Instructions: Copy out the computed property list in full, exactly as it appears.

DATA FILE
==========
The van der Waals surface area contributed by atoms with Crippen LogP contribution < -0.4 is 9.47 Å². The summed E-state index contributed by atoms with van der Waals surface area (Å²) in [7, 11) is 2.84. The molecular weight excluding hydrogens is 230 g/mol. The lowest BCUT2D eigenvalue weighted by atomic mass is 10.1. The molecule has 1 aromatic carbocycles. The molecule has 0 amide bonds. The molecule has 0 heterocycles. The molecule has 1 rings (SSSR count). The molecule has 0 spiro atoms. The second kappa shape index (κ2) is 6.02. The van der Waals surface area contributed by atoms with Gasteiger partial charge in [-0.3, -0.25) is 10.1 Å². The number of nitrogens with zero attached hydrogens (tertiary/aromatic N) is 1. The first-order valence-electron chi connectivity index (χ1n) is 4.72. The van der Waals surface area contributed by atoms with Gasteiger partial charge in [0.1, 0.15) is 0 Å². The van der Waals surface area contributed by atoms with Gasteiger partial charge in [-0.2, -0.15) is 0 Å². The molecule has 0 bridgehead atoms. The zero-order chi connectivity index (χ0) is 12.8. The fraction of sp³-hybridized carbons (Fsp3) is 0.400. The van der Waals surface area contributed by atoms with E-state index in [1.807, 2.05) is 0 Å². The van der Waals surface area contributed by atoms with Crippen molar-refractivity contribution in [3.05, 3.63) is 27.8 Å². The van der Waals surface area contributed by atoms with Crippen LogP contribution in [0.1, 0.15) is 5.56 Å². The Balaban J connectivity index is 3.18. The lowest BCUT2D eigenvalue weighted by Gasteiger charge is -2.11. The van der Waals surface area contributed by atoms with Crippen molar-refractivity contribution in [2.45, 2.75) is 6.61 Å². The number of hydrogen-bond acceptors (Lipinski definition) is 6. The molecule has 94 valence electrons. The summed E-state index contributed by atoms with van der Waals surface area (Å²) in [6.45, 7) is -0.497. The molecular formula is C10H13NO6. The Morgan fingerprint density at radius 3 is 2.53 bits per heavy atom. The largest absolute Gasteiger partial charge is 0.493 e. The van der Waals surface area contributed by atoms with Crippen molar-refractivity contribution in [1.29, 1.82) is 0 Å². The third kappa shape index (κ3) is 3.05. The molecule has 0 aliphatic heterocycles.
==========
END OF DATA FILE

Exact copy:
The van der Waals surface area contributed by atoms with Crippen LogP contribution < -0.4 is 9.47 Å². The summed E-state index contributed by atoms with van der Waals surface area (Å²) in [7, 11) is 2.84. The molecular weight excluding hydrogens is 230 g/mol. The lowest BCUT2D eigenvalue weighted by atomic mass is 10.1. The molecule has 1 aromatic carbocycles. The molecule has 0 amide bonds. The molecule has 0 heterocycles. The molecule has 1 rings (SSSR count). The molecule has 0 spiro atoms. The second kappa shape index (κ2) is 6.02. The van der Waals surface area contributed by atoms with Gasteiger partial charge in [-0.3, -0.25) is 10.1 Å². The number of nitrogens with zero attached hydrogens (tertiary/aromatic N) is 1. The first-order valence-electron chi connectivity index (χ1n) is 4.72. The van der Waals surface area contributed by atoms with Gasteiger partial charge in [0.1, 0.15) is 0 Å². The van der Waals surface area contributed by atoms with Gasteiger partial charge in [-0.2, -0.15) is 0 Å². The molecule has 0 bridgehead atoms. The zero-order chi connectivity index (χ0) is 12.8. The fraction of sp³-hybridized carbons (Fsp3) is 0.400. The van der Waals surface area contributed by atoms with E-state index in [1.807, 2.05) is 0 Å². The van der Waals surface area contributed by atoms with Crippen molar-refractivity contribution in [3.05, 3.63) is 27.8 Å². The van der Waals surface area contributed by atoms with Crippen LogP contribution in [0.1, 0.15) is 5.56 Å². The Balaban J connectivity index is 3.18. The lowest BCUT2D eigenvalue weighted by Gasteiger charge is -2.11. The van der Waals surface area contributed by atoms with Crippen molar-refractivity contribution in [2.45, 2.75) is 6.61 Å². The number of hydrogen-bond acceptors (Lipinski definition) is 6. The molecule has 94 valence electrons. The summed E-state index contributed by atoms with van der Waals surface area (Å²) in [6.45, 7) is -0.497. The molecular formula is C10H13NO6. The Morgan fingerprint density at radius 3 is 2.53 bits per heavy atom. The largest absolute Gasteiger partial charge is 0.493 e. The van der Waals surface area contributed by atoms with Crippen molar-refractivity contribution in [1.29, 1.82) is 0 Å². The third kappa shape index (κ3) is 3.05. The molecule has 0 aliphatic heterocycles.